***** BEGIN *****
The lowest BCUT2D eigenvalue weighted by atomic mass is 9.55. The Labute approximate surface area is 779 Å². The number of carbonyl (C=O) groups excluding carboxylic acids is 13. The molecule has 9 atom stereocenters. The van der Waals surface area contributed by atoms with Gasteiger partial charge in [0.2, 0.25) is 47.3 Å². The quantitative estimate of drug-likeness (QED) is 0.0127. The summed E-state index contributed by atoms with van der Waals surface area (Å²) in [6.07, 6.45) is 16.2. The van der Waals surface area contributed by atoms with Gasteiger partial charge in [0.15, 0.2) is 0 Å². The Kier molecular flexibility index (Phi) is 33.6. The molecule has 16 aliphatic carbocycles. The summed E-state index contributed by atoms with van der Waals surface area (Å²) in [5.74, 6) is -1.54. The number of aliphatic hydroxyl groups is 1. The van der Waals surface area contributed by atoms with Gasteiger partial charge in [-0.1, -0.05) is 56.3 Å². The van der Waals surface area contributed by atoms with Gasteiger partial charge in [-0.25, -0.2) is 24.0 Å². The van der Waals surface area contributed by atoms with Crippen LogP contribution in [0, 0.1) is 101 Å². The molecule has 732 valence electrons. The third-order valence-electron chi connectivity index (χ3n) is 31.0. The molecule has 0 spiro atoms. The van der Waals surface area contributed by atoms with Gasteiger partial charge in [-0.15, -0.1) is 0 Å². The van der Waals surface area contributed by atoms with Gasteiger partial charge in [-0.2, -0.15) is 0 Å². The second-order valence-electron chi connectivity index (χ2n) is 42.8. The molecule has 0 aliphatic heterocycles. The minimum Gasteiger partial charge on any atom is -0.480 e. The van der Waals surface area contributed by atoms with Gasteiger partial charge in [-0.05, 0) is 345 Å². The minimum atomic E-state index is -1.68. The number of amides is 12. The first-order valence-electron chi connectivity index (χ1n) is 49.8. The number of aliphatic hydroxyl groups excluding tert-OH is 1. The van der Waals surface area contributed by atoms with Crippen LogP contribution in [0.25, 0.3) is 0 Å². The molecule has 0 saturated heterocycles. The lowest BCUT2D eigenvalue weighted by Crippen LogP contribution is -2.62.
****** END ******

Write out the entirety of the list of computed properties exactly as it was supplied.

The lowest BCUT2D eigenvalue weighted by atomic mass is 9.55. The Labute approximate surface area is 779 Å². The number of carbonyl (C=O) groups excluding carboxylic acids is 13. The molecule has 9 atom stereocenters. The van der Waals surface area contributed by atoms with Gasteiger partial charge in [0.2, 0.25) is 47.3 Å². The quantitative estimate of drug-likeness (QED) is 0.0127. The summed E-state index contributed by atoms with van der Waals surface area (Å²) in [6.07, 6.45) is 16.2. The van der Waals surface area contributed by atoms with Gasteiger partial charge in [0.15, 0.2) is 0 Å². The Kier molecular flexibility index (Phi) is 33.6. The molecule has 16 aliphatic carbocycles. The summed E-state index contributed by atoms with van der Waals surface area (Å²) in [5.74, 6) is -1.54. The number of aliphatic hydroxyl groups is 1. The van der Waals surface area contributed by atoms with Gasteiger partial charge in [-0.1, -0.05) is 56.3 Å². The van der Waals surface area contributed by atoms with Gasteiger partial charge in [-0.25, -0.2) is 24.0 Å². The van der Waals surface area contributed by atoms with Crippen LogP contribution in [0, 0.1) is 101 Å². The molecule has 732 valence electrons. The third-order valence-electron chi connectivity index (χ3n) is 31.0. The molecule has 0 spiro atoms. The van der Waals surface area contributed by atoms with Gasteiger partial charge in [-0.15, -0.1) is 0 Å². The van der Waals surface area contributed by atoms with Gasteiger partial charge in [-0.2, -0.15) is 0 Å². The second-order valence-electron chi connectivity index (χ2n) is 42.8. The molecule has 0 aliphatic heterocycles. The minimum Gasteiger partial charge on any atom is -0.480 e. The van der Waals surface area contributed by atoms with Gasteiger partial charge in [-0.05, 0) is 345 Å². The minimum atomic E-state index is -1.68. The number of amides is 12. The first-order valence-electron chi connectivity index (χ1n) is 49.8. The number of aliphatic hydroxyl groups excluding tert-OH is 1. The van der Waals surface area contributed by atoms with Crippen LogP contribution in [0.25, 0.3) is 0 Å². The molecule has 0 saturated heterocycles. The lowest BCUT2D eigenvalue weighted by Crippen LogP contribution is -2.62.